It’s tax season, so you know what that means: Beware of telephone scams from callers posing as Internal Revenue Service agents.

Last year, we wrote an article explaining how the IRS phone scam works. But this year, we are hearing about increasingly sophisticated phone phishing scams involving other government agencies and trusted companies you may already do business with, such as Apple.

The more straight forward phishing scams work something like this:

  • You receive a call from a number that looks like the IRS toll-free number.
  • The caller poses as an IRS representative claiming that you owe money to the IRS.
  • You are told that you must pay the balance promptly using a pre-loaded debit card or wire transfer or be subject to punishment. They may even threaten to arrest you or suspend your driver’s license.

The IRS reports that they typically send letters and would never use threats.

Social Security imposters employ similar tactics. One of our clients told us that he recently received a voicemail purporting to be an agent of the Social Security Administration. The message stated that his Social Security number had been suspended. He did not call back, then let us know so we could warn others about the scam.

According the Social Security Administration this scam is common. “The Social Security Administration (SSA) and its Office of the Inspector General (OIG) have received several reports from citizens across the country about persons receiving phone calls from individuals posing as OIG investigators. The caller indicates an issue exists pertaining to the person’s Social Security account or Social Security number (SSN) and directs the person call a non-SSA telephone number to address the issue,” the agency reports.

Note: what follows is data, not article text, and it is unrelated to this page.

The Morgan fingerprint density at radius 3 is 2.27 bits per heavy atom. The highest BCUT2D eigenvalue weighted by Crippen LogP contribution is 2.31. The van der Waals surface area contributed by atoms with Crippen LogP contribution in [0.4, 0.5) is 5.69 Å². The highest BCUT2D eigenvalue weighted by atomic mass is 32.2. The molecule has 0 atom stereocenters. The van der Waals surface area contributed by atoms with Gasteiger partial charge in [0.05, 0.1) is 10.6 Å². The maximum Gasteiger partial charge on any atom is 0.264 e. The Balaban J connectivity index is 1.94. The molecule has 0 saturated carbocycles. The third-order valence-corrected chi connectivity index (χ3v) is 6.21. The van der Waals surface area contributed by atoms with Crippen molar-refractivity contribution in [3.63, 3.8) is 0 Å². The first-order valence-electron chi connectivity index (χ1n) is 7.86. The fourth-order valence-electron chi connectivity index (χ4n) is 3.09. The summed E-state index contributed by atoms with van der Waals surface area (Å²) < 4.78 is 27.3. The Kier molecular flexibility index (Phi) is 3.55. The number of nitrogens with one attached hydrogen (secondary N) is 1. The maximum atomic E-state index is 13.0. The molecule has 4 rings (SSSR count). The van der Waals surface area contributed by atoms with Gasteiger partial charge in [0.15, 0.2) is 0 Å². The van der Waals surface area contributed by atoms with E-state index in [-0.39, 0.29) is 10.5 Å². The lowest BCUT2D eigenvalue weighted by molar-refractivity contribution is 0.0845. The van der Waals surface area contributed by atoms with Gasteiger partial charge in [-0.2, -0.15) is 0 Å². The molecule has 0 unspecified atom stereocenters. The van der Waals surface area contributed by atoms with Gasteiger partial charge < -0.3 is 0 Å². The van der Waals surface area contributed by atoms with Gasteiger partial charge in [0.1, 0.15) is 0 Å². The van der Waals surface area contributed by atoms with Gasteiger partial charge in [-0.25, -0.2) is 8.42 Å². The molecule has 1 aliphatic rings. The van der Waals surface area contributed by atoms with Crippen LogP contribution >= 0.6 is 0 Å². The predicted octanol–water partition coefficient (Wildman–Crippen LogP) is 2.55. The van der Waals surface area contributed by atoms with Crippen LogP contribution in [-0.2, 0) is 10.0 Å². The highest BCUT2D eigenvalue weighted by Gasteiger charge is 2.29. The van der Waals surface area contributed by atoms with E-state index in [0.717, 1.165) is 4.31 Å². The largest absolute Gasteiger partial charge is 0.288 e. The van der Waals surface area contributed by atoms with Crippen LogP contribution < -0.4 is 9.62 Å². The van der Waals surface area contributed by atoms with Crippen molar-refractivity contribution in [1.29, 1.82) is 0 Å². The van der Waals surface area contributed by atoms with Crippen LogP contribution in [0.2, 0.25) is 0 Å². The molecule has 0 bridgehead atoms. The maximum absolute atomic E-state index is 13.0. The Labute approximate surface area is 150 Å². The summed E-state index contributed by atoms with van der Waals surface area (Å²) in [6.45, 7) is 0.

None of these claims turn out to be true, the agency cautions. “Citizens should be aware that the scheme’s details may vary; however, citizens should avoid calling the number provided, as the unknown caller might attempt to acquire personal information.”

While many people may be aware of these types of phishing attempts spoofing government agencies, particularly around tax time, we are now hearing about much more sophisticated attempts using the logos of trusted companies you already do business with, as well as what appears to be legitimate company telephone numbers displayed in caller ID.

In one example, Krebs on Security alerts readers explains a scam targeting iPhone users.

“A new phone-based phishing scam that spoofs Apple Inc. is likely to fool quite a few people,” the site notes. “It starts with an automated call that displays Apple’s logo, address and real phone number, warning about a data breach at the company.”

In one specific case a spoof call went to Jody Westby, the CEO of Global Cyber Risk LLC, a security consulting firm based in Washington, D.C. Westby told Krebs that she received an automated call on her iPhone warning that multiple servers containing Apple user IDs had been compromised and that she needed to call a 1–866 number before doing anything else with her phone. She followed up with Apple who had no record of calling her and said they don’t initiate calls. But what alarmed her the most was that the fake call was indexed in the iPhone’s ‘recent calls’ list as a previous call from the legitimate Apple Support line.